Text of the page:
Shallow Hal (review)

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Shallow Is as Shallow Does

You know what Shallow Hal is? Shallow Hal is the gorgeous, popular guy in high school every insecure, self-conscious, too fat/too skinny/too tall/too short/too plain girl has a crush on. The guy who, suddenly sweet and sensitive, reveals his secret crush on Miss Hopelessly Unpopular right in the middle of the cafeteria, right in front of all his friends, and asks her out, and she — daring to hope — said Yes… and then he laughs in her face. And his friends laugh too. And she’s mortified, and kicks herself mentally for believing him even for a second.
You can’t expect much genuine sweetness and sensitivity from the Brothers Farrelly, whose grimm comedies, like There’s Something About Mary, prey on the hopeless and the hapless and the less than physically perfect… and greater the deviation from perfection, the better. They think they’re trying, I suppose, to include in the great movie family those usually left off the screen — the retarded in Mary, the overweight in Hal — but they can’t resist taking the cheapest, most hypocritical of shots at the very characters they think they’re celebrating. Like that gorgeous, popular guy — who might actually, deep in his secret heart, find something kinda appealing about that too fat/too skinny/too tall/too short/too plain girl — they daren’t show themselves as anything less than the coolest of dudes, daren’t buck popularity. Instead, they play right to the basest instincts of the cafeteria crowd.

Is Hal (Jack Black: Saving Silverman, Jesus’ Son) meant to be a caricature? Here’s a dumpy, dopey pudge of a guy who thinks he deserves nothing less than a supermodel on his arm. But too many men already think they deserve a Cindy Crawford — no matter what they look like themselves or what kind of personality flaws they’re shouldering — to take this as comic exaggeration. What happens to him, though, is definitely fantasy: Self-help guru Tony Robbins (himself) casts a spell on Hal that leaves him able to see only the inner beauty of whomever he looks at.

The inner beauty of some people, that is… generally only when the dichotomy between inner and outer beauty is funny, in the high-school, cafeteria-of-humiliation way. Hal doesn’t see men’s inner beauty unless the model-gorgeous male faces and buff bodies he sees can later be contrasted with off-kilter features and obesity. Otherwise, Hal’s best friend, Mauricio (the increasingly annoying Jason Alexander: The Trumpet of the Swan, The Adventures of Rocky and Bullwinkle), would appear to him as hideously freakish as the conniving, money-grubbing babe on the outside, ancient crone on the inside does.

Shallow Hal is a gender-reversed Beauty and the Beast, wherein the “beautiful” boy must learn to love the “beastly” girl. And he does so not by learning to see past physical imperfect but by not seeing it at all. Hal meets Rosemary (Gwyneth Paltrow: Bounce, The Talented Mr. Ripley), a drop-dead-gorgeous gal who does not run from his merest glance, which should have been Hal’s first hint that something is not right. Rosemary, of course, is not Gwyneth Paltrow but Gwyneth Paltrow in a Fat Suit, and Paltrow understands the tentative disbelief with which the 350-pound Rosemary would accept any male attention, but the sympathy she brings to the character gets trounced by the Farrellys (with their co-screenwriter Sean Moynihan), who do terrible things to her: Rosemary breaks restaurant chairs with her girth; she asks for “a little sliver” of cake and takes half of it; she asks Hal to “swear to God you’re not gonna laugh” when appearing in her lingerie for him, but the audience is invited to laugh at the size of her undies. Most disturbing, though, is the fact that Rosemary is happy to hang around with Hal, even though his blindness to what people actually look like mostly makes him come off as cruel — her dire loneliness without Hal is meant to be reason enough for her to endure him. Even his few moments of generosity and kindness — which might otherwise let us see Shallow Hal as a more typical Beauty and the Beast, in which she discovers the nuggets of goodness under his crassness — are also the inadvertent result of the spell cast on him. She may not realize that, but we do.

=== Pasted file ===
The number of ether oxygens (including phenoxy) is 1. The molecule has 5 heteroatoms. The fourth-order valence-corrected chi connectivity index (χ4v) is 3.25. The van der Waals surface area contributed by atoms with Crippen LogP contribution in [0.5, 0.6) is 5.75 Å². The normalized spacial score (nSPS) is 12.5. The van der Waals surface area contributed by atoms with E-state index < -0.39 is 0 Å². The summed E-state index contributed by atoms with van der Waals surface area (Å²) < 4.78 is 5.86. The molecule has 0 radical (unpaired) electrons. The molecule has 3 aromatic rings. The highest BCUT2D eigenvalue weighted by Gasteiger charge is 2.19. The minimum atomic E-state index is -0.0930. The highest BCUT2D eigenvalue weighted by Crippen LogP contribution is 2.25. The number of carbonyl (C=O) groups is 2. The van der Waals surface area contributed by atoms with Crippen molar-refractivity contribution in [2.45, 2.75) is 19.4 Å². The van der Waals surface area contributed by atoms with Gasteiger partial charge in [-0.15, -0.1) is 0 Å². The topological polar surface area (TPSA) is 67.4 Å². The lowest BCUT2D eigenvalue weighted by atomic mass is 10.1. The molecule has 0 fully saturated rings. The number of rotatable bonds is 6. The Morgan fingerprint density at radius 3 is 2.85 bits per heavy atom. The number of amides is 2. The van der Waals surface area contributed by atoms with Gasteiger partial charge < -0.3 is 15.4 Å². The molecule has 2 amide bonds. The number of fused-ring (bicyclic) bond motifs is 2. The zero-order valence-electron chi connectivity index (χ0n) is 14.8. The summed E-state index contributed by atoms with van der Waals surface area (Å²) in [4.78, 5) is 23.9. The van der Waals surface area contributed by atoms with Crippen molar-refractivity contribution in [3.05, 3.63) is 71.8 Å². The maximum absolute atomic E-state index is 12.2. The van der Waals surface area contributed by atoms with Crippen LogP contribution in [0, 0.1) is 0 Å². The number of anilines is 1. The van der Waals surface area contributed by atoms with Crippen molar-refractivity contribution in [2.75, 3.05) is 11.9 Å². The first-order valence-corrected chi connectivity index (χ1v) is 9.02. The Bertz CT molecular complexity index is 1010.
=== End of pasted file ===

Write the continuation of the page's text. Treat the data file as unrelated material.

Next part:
Shallow Hal is still shallow Hal — this hardly changes, until the unconvincing ending, and perhaps not even then. His friends think he’s lost his mind, dancing with all the “dogs” at the nightclub who are kind and sweet and so appear beautiful to him — isn’t it funny how “gorgeous” women are suddenly “ugly” when other people look at them? But nothing in Hal has changed one iota: he’s still judging women exclusively by externals, by how they look, if only to him. Even when the spell is lifted and he now sees Rosemary as she really appears, he complains: “I saw a knockout — I don’t care what anybody else saw!”

In the Farrellys world, inner beauty is the same as outer beauty — otherwise, they’d have found a lovely fat girl to play Rosemary, and they’d have asked the audience, along with Hal, to see her and to accept her for what she really is. But then they’d have had to ask audiences to spend two hours watching a genuinely fat person instead of a slender one in fatface, and they’d have had to stop pretending that they buy into the premise of their own movie: that laughing at someone based on their appearance is wrong, and that we really are more than what we appear.

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